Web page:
Note how they won't say what patents for fear the validity of the patents will be challenged.  It doesn't sound to me like they themselves are sure the patents are valid yet they are making threats about it and have been for several years.
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Offline Nemesis

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Microsoft loses the appeal:

Link to source.

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Today, in the United States Federal Circuit Court of Appeals, in Washington D.C., a panel of three judges returned their ruling on the appeal of i4i v. Microsoft and upheld jury's verdict and all the findings of the August 11, 2009 Final Judgment that ruled in favor of i4i and found that Microsoft had willfully infringed i4i's U.S. Patent # 5,787,449, issued in 1998.
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Offline Rod ONeal

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Sucks to be M$. Time for them to pony up and pay the piper. It's not like they can't afford it.
If Romulans aren't cowards, then why do they taste like chicken?

Offline Nemesis

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REDMOND, Wash. – Dec. 22, 2009 – We have just learned that the Court of Appeals for the Federal Circuit has denied our appeal in the i4i case.  We are moving quickly to comply with the injunction, which takes effect on January 11, 2010.

This injunction applies only to copies of Microsoft Word 2007 and Microsoft Office 2007 sold in the U.S. on or after the injunction date of January 11, 2010.  Copies of these products sold before this date are not affected.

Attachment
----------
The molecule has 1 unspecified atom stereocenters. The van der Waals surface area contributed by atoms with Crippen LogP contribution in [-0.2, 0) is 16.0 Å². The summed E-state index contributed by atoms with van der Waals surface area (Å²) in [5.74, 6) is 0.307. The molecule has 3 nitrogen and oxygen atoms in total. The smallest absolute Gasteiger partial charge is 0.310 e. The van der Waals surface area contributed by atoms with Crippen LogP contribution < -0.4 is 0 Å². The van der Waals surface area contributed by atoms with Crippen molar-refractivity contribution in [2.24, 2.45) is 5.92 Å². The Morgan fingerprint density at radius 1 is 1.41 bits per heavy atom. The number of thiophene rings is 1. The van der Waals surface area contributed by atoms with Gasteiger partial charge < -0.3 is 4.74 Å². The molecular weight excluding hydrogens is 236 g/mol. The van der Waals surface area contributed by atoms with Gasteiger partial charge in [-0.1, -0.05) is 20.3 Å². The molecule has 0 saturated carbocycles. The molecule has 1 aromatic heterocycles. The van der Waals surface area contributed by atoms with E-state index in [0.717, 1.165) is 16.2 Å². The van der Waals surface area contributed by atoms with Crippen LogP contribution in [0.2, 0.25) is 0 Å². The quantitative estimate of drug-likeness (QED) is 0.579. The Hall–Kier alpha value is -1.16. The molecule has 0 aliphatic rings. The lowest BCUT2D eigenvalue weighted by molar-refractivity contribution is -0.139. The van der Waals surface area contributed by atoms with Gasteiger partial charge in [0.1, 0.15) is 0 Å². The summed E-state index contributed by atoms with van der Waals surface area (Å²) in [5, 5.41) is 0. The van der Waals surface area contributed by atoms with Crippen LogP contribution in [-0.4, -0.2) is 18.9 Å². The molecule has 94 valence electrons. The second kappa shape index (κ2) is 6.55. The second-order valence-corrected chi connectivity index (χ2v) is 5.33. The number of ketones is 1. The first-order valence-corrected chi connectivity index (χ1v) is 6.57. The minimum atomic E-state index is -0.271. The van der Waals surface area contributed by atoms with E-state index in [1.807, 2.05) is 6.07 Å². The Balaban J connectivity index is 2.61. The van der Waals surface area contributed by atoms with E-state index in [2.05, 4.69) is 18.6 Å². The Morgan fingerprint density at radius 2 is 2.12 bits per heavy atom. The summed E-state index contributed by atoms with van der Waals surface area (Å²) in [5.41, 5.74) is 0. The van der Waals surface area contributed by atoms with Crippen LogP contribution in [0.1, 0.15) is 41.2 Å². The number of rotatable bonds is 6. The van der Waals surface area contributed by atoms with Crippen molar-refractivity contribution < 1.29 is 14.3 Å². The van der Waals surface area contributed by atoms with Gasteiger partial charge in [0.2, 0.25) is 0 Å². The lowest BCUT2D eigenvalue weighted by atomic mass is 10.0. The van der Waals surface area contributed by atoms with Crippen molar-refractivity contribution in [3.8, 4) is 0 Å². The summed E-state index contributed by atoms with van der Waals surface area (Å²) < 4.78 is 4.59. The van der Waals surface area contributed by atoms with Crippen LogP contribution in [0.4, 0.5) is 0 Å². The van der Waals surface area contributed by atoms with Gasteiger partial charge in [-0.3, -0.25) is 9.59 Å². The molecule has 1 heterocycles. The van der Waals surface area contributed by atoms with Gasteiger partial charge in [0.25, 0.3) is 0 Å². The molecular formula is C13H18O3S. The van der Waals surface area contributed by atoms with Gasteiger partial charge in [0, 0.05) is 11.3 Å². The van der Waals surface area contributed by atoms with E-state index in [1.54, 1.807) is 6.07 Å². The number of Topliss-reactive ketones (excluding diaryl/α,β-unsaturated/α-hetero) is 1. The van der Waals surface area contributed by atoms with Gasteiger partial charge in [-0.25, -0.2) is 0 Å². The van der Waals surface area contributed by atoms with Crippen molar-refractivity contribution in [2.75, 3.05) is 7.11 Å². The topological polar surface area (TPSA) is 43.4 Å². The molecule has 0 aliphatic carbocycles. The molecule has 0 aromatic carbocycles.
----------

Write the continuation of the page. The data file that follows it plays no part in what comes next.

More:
With respect to Microsoft Word 2007 and Microsoft Office 2007, we have been preparing for this possibility since the District Court issued its injunction in August 2009 and have put the wheels in motion to remove this little-used feature from these products. Therefore, we expect to have copies of Microsoft Word 2007 and Office 2007, with this feature removed, available for U.S. sale and distribution by the injunction date.  In addition, the beta versions of Microsoft Word 2010 and Microsoft Office 2010, which are available now for downloading, do not contain the technology covered by the injunction.

While we are moving quickly to address the injunction issue, we are also considering our legal options, which could include a request for a rehearing by the Federal Circuit Court of Appeals en banc or a request for a writ of certiorari from the U.S. Supreme Court.

--Kevin Kutz, Director of Public Affairs, Microsoft Corporation

They seem to be low on appeal options now.  Either of their next two options are less than 50-50 of even being heard let alone winning.